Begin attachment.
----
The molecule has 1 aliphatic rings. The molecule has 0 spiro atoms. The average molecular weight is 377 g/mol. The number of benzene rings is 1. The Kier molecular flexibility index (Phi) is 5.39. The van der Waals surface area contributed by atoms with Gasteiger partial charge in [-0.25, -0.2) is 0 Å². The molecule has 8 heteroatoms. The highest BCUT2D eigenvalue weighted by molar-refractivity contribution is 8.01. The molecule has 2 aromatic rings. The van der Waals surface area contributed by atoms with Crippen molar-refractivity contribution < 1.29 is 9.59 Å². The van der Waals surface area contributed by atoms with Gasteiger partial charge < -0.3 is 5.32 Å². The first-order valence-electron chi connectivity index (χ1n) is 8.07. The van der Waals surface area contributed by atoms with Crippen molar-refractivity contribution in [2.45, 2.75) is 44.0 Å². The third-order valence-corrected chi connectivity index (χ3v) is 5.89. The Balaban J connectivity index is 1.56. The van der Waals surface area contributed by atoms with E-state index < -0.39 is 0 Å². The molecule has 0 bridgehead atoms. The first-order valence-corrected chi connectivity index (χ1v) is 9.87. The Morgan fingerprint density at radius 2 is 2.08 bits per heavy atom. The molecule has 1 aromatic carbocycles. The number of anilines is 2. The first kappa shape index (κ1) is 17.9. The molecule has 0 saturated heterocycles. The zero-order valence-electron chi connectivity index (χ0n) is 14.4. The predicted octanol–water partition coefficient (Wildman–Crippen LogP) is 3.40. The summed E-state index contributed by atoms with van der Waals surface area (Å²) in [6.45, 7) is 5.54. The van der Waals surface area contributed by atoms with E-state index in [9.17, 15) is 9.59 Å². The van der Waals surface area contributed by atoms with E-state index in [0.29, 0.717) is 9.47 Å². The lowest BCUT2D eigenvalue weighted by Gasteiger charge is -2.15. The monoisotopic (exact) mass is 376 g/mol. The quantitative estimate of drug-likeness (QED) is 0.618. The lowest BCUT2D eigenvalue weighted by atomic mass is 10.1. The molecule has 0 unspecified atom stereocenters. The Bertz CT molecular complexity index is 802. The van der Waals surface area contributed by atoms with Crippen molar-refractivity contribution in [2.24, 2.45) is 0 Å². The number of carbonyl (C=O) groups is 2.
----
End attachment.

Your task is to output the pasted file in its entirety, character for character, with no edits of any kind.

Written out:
The molecule has 1 aliphatic rings. The molecule has 0 spiro atoms. The average molecular weight is 377 g/mol. The number of benzene rings is 1. The Kier molecular flexibility index (Phi) is 5.39. The van der Waals surface area contributed by atoms with Gasteiger partial charge in [-0.25, -0.2) is 0 Å². The molecule has 8 heteroatoms. The highest BCUT2D eigenvalue weighted by molar-refractivity contribution is 8.01. The molecule has 2 aromatic rings. The van der Waals surface area contributed by atoms with Crippen molar-refractivity contribution < 1.29 is 9.59 Å². The van der Waals surface area contributed by atoms with Gasteiger partial charge < -0.3 is 5.32 Å². The first-order valence-electron chi connectivity index (χ1n) is 8.07. The van der Waals surface area contributed by atoms with Crippen molar-refractivity contribution in [2.45, 2.75) is 44.0 Å². The third-order valence-corrected chi connectivity index (χ3v) is 5.89. The Balaban J connectivity index is 1.56. The van der Waals surface area contributed by atoms with E-state index < -0.39 is 0 Å². The molecule has 0 bridgehead atoms. The first-order valence-corrected chi connectivity index (χ1v) is 9.87. The Morgan fingerprint density at radius 2 is 2.08 bits per heavy atom. The molecule has 1 aromatic carbocycles. The number of anilines is 2. The first kappa shape index (κ1) is 17.9. The molecule has 0 saturated heterocycles. The zero-order valence-electron chi connectivity index (χ0n) is 14.4. The predicted octanol–water partition coefficient (Wildman–Crippen LogP) is 3.40. The summed E-state index contributed by atoms with van der Waals surface area (Å²) in [6.45, 7) is 5.54. The van der Waals surface area contributed by atoms with E-state index in [9.17, 15) is 9.59 Å². The van der Waals surface area contributed by atoms with E-state index in [0.29, 0.717) is 9.47 Å². The lowest BCUT2D eigenvalue weighted by Gasteiger charge is -2.15. The monoisotopic (exact) mass is 376 g/mol. The quantitative estimate of drug-likeness (QED) is 0.618. The lowest BCUT2D eigenvalue weighted by atomic mass is 10.1. The molecule has 0 unspecified atom stereocenters. The Bertz CT molecular complexity index is 802. The van der Waals surface area contributed by atoms with Crippen molar-refractivity contribution in [2.24, 2.45) is 0 Å². The number of carbonyl (C=O) groups is 2.